Sour Beers Are Winning Over Wine Drinkers
Sam Calagione’s first sour beer elicited mixed results.
About a quarter of the distributors who received initial shipments of the experimental brew—a peachy Belgian lambic—returned them, the Dogfish Head Brewery founder recalls. Their complaint: “Hey, idiots, your beer went sour.”
(The acidity was, of course, intentional.)
Fifteen years later, sales are rising faster for sours than just about any other craft beer style, says Nielsen’s Caitlyn Battaglia. Wine drinkers—and women, in particular—appreciate the flavor, drawing a new set of drinkers into the $26 billion market for craft beer, says Bart Watson, chief economist at the Brewers Association.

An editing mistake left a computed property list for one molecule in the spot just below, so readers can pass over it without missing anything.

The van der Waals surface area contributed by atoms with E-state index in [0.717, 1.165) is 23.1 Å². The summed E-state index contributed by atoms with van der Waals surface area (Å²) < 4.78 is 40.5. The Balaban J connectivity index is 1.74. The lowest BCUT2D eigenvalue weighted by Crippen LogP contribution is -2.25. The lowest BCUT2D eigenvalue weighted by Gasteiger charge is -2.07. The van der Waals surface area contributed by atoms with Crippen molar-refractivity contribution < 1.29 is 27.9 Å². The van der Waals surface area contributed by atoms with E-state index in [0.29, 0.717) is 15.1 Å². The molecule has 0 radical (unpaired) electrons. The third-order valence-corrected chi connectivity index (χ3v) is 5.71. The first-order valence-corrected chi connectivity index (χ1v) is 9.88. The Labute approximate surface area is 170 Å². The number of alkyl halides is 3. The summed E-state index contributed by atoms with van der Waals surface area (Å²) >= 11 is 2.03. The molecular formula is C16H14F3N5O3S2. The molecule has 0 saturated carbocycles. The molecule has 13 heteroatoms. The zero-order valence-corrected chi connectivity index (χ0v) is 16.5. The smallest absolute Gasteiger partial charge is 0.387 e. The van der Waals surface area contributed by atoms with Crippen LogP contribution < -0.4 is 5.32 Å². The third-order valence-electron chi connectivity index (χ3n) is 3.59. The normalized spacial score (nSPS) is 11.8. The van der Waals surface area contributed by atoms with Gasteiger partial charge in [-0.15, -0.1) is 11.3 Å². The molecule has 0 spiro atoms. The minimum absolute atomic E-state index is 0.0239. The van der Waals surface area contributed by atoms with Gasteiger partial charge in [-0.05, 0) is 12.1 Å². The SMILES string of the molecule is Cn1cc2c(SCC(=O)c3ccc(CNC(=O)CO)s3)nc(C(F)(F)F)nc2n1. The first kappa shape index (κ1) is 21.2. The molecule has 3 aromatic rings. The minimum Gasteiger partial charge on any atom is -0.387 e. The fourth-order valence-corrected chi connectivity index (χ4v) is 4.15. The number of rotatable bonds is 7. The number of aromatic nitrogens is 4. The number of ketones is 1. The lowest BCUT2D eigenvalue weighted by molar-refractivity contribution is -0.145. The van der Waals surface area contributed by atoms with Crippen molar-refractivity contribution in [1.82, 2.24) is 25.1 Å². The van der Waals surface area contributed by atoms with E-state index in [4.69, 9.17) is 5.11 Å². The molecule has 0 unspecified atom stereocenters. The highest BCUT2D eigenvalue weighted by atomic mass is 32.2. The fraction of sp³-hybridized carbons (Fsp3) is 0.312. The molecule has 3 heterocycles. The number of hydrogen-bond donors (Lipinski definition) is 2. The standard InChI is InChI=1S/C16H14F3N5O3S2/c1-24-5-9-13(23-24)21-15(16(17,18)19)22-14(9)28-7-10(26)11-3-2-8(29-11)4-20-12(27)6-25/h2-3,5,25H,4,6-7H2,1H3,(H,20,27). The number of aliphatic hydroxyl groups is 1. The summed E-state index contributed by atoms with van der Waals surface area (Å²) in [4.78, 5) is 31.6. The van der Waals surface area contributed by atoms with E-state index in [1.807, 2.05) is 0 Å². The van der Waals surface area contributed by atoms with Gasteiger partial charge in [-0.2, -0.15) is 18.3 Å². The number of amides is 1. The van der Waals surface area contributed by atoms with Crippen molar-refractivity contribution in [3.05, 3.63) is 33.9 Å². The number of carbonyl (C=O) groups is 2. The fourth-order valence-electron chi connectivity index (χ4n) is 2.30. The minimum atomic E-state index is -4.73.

Today Dogfish Head boasts America’s best-selling sour beer, bar none: SeaQuench Ale, a tripartite Kolsch, Gose, and Berliner Weisse. The tart tincture reaps two times more revenue than the category’s runner-up moneymaker, Victory’s Sour Monkey, and triple that of the next rival, Sierra Nevada’s Otra Vez, per IRI data.
If SeaQuench continues to swell at its current breakneck clip, the lime-and-salt-infused concoction will unseat Dogfish Head’s top-grossing beer, 60 Minute IPA, in 2021. In a world where “craft” and “IPA” have become nearly synonymous, that’s no small feat.
“In my 23 years as a professional brewer, I’ve never been more proud of a recipe,” Calagione tells Fortune.
Who knew sour could taste so sweet.